Tuesday, June 22nd, 2022, at 10:10 AM Alaska Time
This category is part of the reason for the life-categories themselves, and the Personal Form, because of the goal to manage life with habit and routine, to alter self to naturally do those things that lead to, and include, a more fulfilling life. Also included is the desire to manage mood, which sounds somewhat insignificant, but if considered more fully, all life that is comfortable includes comfortable and preferred moods, and not moods that are undesirable and unwanted. The cultivation of desirable moods is bound up with the accumulation of desirable habits which really does, if done the way really wanted, include all that one does. One does want to have moments of passion and free experience of surprising moments, but at times where this is not desired what is wanted is some level of control, or perhaps automaticity in having pleasantness without working hard at it.
This category also connects with the category of daily visualization, and of the routine flows, which are designed to provide opportunity to rehearse habits, routines, activities, and mood altering thoughts in advance of doing them, with the goal and support of doing them.
This section is bound up with ritual in the non-religious sense, although would resemble ritual in religion with regard to the repetitiveness. Repetitiveness without inability to modify however, since learning is desired and expected to be included, and creative alteration is beneficial as long as it does not detract excessively from training, which should strive towards a beneficial consistency, and not erratic frequent alteration.
Also involved in the controlling of moods is aspects of health and of meditation. One wants to have some level of control over sleep which influences mood, and diet, and to have some tools for changing mood when it seems like it is not desirable or otherwise within one’s quick control. Meditation and certain exercises, can over time provide quick mechanisms for changing mood, but initially, before a certain level of mastery is approached, active work is needed.
This is a section that could potentially be omitted if it is understood that these items are sufficiently related to all the other items. However, for my list, I think it is really worthwhile to remind about what should not be forgotten. It should not be forgotten that habit and routine, for example, are really fundamental to human well-being, and are intermixed with what people think of a good quality moral life. Without habit and routine, and training to automaticity of certain moral behaviors, with results related to desirable mood, one would not really think a person is that moral. Without this it appears a person wants to create a perception that they are moral or have good discipline, while they really might not. Much better is to have moral disciplinethat is reflected in real habits and routines, which end up comprising a persons behavior, which also becomes visible partly to others. This would not be the only method of judging whether someone is moral or not over various phases in life, since learning can interfere with the outward display of certain habits over others, but it does seem to be evident, that without training oneself or getting training, one is untrained. A moral person is one that has training of a certain type that has resulted in benefits.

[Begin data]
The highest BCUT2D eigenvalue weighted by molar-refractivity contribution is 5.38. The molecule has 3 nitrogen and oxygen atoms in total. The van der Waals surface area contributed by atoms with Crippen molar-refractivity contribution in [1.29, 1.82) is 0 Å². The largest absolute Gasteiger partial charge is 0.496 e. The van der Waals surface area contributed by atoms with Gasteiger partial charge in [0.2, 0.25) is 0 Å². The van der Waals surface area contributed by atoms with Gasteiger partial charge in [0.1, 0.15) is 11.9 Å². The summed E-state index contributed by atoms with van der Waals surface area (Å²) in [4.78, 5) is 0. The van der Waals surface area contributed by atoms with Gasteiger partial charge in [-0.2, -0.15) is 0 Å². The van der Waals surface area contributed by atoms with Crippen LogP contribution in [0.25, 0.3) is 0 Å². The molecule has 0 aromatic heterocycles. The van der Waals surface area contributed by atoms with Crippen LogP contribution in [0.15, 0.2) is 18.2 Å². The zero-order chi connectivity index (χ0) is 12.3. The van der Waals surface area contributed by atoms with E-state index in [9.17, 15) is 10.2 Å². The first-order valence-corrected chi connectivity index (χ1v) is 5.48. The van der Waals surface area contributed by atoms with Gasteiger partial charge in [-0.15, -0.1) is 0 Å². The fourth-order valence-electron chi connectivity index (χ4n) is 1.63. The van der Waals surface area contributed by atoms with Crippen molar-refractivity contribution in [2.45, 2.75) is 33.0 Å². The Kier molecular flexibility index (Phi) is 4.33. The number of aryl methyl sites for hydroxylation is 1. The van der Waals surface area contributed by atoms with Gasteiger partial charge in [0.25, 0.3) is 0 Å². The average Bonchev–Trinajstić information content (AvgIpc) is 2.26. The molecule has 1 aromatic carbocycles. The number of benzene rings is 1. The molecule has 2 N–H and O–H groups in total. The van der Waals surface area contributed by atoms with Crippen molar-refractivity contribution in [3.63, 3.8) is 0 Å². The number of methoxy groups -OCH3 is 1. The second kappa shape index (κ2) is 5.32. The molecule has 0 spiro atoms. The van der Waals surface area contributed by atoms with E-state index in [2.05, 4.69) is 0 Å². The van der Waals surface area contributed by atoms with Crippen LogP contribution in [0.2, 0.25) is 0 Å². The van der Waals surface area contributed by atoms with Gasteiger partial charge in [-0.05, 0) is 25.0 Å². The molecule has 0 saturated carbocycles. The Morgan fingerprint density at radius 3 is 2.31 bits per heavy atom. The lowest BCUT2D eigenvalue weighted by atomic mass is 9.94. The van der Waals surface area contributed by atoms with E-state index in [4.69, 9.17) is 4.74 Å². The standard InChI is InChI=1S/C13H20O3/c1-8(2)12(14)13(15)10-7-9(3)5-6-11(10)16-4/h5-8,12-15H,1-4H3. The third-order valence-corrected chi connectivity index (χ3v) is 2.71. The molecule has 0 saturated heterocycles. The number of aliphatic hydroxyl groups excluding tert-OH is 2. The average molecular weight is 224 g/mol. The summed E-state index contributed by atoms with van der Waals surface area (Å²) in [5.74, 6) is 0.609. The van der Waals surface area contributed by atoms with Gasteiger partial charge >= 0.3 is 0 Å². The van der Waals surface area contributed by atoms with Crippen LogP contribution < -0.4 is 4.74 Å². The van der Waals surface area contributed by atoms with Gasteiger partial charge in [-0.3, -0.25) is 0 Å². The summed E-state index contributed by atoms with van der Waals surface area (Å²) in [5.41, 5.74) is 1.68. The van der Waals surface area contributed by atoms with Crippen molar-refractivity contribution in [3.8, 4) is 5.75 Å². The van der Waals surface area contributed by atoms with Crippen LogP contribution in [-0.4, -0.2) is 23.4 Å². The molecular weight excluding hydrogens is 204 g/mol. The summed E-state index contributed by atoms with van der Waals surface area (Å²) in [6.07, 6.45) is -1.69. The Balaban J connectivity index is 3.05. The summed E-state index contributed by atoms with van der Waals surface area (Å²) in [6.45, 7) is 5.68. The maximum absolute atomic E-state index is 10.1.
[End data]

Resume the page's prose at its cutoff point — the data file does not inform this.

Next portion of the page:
I will include more later as I develop my newer version of my personal form which I use to make sure that I am maintaining my development along the various life categories, that I am here sharing and have prioritized. An objective is to keep it as simple as possible and include only those components I need for now, and need to be aware of, that will allow for efficient self-training and lifestyle management. I am certain because of the benefits I’ve accrued to myself to date that it will continue to be useful, and likely others would benefit from the same. I consdier this to be a part of the pragmatic portion of my moral philosophy which I’ve developed for over 20 years, which also contains what might historically be called a theoretical aspect, which will be shared later.
[Written in 16 minutes with no edits]
I am a semi-retired social architect and consultant, with professional/academic experience in the fields of computer science, psychology, philosophy, and more recently, economics.
Articles on this site are eclectic, and draw from content prepared between 1980 and 2022. Topics include ethics, art, fitness, finances, health, psychology, and vegetarianism. The common theme connecting all articles is moral philosophy, even if that is not immediately apparent. Any of my articles that touch on "the good and virtuous life" will be published here. These articles interrelate with my upcoming theory of ethics, two decades in preparation.
I welcome and appreciate constructive feedback and conversation with readers. You can reach me at email@example.com (site related), firstname.lastname@example.org (academic related), or email@example.com (intelligence related), or via the other social media channels listed at the bottom of the site.